But seriously, how can we spend the most money on health care of any developed country and still have over 45 million Americans without health coverage? This makes no sense to me. Recently, I've heard Rep. Zach Wamp (R-TN) state that health care is a priveledge not a right. So says a man who has no health problems and a health plan provided by the government. And indeed those that can afford the best coverage or to pay out of pocket, get the best care. But it doesn't make it right. Doesn't the Declaration of Independence say something about life, liberty and the pursuit of happiness? Or to quote Mr. Jefferson:
We hold these Truths to be self-evident, that all Men are created equal, that they are endowed by their Creator with certain unalienable Rights, that among these are Life, Liberty and the pursuit of Happiness.
How can Rep. Wamp say that health care is a privilege when faced with these words? Moreover, how can he tell a patient who's doing their best to take care of themselves and remain productive (i.e. paying taxes) that what they need to do so is a privilege that they're going to have to a pay out the nose to maintain?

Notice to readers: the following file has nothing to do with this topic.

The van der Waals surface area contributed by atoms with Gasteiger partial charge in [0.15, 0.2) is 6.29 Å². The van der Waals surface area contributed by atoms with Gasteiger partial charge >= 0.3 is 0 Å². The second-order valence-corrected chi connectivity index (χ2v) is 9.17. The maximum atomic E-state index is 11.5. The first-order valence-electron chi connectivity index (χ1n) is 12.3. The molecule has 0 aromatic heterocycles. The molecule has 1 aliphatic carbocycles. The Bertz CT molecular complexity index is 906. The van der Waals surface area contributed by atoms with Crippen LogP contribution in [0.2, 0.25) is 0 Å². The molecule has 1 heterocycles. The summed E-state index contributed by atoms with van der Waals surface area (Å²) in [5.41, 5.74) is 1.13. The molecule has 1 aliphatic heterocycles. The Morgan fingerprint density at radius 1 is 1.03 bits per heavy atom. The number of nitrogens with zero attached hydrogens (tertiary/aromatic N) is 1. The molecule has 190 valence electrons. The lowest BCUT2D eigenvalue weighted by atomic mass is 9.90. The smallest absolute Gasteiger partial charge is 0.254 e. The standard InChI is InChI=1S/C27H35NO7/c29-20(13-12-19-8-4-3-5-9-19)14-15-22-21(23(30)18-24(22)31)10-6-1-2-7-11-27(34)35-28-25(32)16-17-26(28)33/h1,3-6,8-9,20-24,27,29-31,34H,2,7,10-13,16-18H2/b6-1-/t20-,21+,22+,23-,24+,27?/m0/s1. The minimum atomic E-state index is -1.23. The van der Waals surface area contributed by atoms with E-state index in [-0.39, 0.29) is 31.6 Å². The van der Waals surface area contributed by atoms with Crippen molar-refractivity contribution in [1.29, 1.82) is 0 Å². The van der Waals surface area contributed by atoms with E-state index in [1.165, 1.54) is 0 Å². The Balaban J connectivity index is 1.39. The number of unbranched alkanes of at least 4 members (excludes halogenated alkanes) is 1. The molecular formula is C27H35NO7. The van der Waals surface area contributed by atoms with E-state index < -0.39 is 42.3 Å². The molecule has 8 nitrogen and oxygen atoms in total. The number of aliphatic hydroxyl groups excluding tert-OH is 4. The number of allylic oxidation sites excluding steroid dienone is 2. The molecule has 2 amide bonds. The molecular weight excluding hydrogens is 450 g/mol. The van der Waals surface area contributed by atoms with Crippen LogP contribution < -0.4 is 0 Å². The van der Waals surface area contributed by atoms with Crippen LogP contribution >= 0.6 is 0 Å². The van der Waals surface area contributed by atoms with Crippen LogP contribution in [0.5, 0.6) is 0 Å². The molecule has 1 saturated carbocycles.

I don't know the answer to our broken health care system. You hear alot about how awful Canada and Great Britain's systems are and how anything that puts the government in charge of your health care will be just as bad. Seems to me if those systems don't work, why not look to ones that do instead? And is ours, as it stands now, really so superior that it doesn't need fixing? Tell that to the 45 million plus Americans who have no insurance and are only one catastrophic illness or accident away from bankruptcy. Better yet, tell that to the under-insured who are in the same position.
Frankly, anything that improves the current state of affairs is a win. But it must not overlook those of us with chronic or rare disorders. Every time I change insurance, I worry that some pencil pusher is going to label my lymphedema a preexisting condition. The whole idea of "preexisting" conditions being disallowable has got to be some sub-human's idea of cost saving. And again, it goes to the idea of medicine as business and health care as privilege.
I look forward to learning more about President Obama's health care reform plans. This reform is over due. Let's hope that the ideal of capitalism run amok goes the way to the dinosaur and we end up with a stable, fair and reasonable system that meets the needs of all Americans.